IWMW 12: Day Two

An evolving summary of the Institutional Web Management Workshop Day Two.


  1. 09:00 - 09:45

    Open Data Development in the City of Edinburgh Council

    Sally Kerr and Suraj Kika
  2. Sally Kerr from Edinburgh City Council gave an overview of the state of open data development across Scotland, the funding streams driving this forward and the aspiration they have for future hyperlocal open data projects.  Suraj Kika also provided a quick demonstration of the API on Edinburgh City Council website which is powered by Jadu, and how this can be used with app building tool Weejot.  
  3. Audience Responses:

  4. 09:45 - 10:30

    Data Visualisation: A Taster

    Martin Hawksey and Tony Hirst
  5. Tony Hirst showed a range of visualisations to identify trends, emphasising that visualisations can be a powerful way of helping to spot patterns.  He demonstrated different types of graphs you can use to visualise data and noted that 

    Martin Hawksey provided a case study to illustrate the value of this type of work for the sector by walking us through his recent work to visualise #ukoer resources in Jorum using tools such as Google Refine, Gourse, and NodeXL.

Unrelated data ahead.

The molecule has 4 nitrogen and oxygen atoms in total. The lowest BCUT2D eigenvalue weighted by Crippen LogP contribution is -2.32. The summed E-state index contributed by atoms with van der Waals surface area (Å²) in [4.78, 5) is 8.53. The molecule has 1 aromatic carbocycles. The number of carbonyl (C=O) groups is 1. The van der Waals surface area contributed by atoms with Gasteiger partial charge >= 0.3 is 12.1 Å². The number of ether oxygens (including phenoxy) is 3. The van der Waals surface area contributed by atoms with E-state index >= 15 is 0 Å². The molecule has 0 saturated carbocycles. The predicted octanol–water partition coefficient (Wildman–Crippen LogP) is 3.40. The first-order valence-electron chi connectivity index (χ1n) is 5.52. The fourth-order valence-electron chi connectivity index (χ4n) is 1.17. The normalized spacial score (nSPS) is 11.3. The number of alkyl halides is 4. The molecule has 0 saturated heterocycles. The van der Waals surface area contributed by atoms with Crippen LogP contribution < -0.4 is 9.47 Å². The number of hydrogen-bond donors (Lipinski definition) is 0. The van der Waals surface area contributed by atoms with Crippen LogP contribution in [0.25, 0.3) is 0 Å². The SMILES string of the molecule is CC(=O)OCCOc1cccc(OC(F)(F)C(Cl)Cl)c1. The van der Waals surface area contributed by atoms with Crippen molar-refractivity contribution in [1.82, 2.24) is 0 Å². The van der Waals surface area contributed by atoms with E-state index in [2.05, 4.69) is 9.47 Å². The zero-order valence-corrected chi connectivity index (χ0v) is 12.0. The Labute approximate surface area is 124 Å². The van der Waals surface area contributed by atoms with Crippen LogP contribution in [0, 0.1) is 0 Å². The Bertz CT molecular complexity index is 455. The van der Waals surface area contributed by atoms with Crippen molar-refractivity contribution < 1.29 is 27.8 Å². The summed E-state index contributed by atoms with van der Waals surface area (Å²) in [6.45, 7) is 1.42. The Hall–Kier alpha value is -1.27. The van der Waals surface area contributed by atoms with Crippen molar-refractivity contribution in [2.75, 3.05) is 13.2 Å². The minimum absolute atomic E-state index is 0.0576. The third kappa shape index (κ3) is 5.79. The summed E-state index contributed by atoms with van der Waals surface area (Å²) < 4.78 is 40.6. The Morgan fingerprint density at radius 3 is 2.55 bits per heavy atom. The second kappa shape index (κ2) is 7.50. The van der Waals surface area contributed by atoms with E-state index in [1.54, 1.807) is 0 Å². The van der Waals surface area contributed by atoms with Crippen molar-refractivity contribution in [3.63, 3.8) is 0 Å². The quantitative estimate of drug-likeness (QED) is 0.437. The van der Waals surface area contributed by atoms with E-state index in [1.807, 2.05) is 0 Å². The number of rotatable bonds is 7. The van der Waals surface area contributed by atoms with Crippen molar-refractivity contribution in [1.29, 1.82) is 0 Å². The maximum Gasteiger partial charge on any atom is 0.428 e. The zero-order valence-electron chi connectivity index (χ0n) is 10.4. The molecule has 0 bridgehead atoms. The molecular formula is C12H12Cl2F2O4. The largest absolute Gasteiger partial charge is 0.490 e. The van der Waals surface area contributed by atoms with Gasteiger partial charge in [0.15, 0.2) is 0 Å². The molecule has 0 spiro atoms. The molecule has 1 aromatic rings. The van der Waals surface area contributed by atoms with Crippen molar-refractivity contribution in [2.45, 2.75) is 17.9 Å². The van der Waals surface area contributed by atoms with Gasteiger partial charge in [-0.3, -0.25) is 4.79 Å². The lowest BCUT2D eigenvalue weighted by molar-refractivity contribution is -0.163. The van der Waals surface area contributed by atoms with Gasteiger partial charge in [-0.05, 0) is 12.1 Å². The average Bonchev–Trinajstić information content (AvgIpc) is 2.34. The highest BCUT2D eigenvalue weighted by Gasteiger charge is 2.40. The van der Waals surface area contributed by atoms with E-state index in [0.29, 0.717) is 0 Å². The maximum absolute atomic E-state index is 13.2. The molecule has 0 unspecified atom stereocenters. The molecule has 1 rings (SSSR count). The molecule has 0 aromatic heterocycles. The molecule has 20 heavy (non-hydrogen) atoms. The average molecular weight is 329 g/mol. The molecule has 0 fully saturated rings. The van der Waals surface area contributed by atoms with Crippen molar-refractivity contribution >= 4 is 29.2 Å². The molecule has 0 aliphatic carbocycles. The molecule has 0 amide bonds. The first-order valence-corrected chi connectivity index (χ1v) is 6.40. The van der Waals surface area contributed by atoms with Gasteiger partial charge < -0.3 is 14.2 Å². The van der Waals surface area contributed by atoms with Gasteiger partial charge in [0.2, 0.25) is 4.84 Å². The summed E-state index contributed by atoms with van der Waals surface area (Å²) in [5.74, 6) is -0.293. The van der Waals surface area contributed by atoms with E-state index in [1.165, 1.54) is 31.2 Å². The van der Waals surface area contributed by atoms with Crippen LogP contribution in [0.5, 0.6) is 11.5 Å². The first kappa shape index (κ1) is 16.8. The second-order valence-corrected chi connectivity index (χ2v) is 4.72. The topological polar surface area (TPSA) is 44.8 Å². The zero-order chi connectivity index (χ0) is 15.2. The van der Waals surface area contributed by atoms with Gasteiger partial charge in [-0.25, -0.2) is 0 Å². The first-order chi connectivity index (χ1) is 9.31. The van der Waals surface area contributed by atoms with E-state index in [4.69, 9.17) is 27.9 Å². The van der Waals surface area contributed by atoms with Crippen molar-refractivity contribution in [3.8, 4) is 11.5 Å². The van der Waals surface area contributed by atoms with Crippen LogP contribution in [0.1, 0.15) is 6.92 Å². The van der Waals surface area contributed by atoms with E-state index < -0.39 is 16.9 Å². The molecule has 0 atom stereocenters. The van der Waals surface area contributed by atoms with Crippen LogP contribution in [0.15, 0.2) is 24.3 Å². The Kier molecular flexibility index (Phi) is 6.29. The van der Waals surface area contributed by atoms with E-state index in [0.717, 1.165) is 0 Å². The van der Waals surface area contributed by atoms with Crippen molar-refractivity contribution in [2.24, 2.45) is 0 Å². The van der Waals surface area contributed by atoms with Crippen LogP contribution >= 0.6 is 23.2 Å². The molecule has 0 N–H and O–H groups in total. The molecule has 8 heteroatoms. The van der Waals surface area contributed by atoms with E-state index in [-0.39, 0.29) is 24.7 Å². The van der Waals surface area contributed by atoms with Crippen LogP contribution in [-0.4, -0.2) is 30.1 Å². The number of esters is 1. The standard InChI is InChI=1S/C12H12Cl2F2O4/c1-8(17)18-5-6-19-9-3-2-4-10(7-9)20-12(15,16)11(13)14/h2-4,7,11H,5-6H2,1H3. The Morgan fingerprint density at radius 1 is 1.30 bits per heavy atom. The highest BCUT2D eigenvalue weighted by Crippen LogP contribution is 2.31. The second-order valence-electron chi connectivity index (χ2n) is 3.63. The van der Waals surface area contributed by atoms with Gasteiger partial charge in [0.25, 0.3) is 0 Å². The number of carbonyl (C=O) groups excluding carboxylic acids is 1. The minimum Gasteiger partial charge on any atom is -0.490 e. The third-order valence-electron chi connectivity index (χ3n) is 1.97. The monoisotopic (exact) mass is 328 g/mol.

6. Audience Responses:

  7. 11:00 - 11:45

    Key Information Set Data

    Andrew Oakley
  8. Andrew Oakley provided an overview of the implication of the new requirements for institutions to display Key Information Set (KIS) data as a widget on each course page on their website. He defined what HESA is classifying as a course, emphasised the key deadlines and described the data sources which will be included.  He also discussed some of the "interesting" cases, such as requirements for alternative providers.

    The KIS data will be openly available for reuse, but the terms have yet to be agreed.  Oakley outlined the most likely terms.
  9. Audience Responses:

  10. EA Draffan provided an overview of efforts at Southampton University to implement BS 8878. She emphasised that it is not appropriate to put students into boxes. We all have preferences. We all like to visit websites and enjoy them.  Retrofitting is not the answer - accessibility and inclusive design need to be baked in from the beginning. 

    She explained that BS 8878 presents the business case for accessibility, gives advice about how to embed accessibility, and shows a process.  It makes you repeatedly ask: Do you know who your audience is?

    Draffan noted the importance of recording the accessibility choices you make and any changes carried out.  She also highlighted several of the tools they have been using at Southampton, including an AT bar and Web2Access.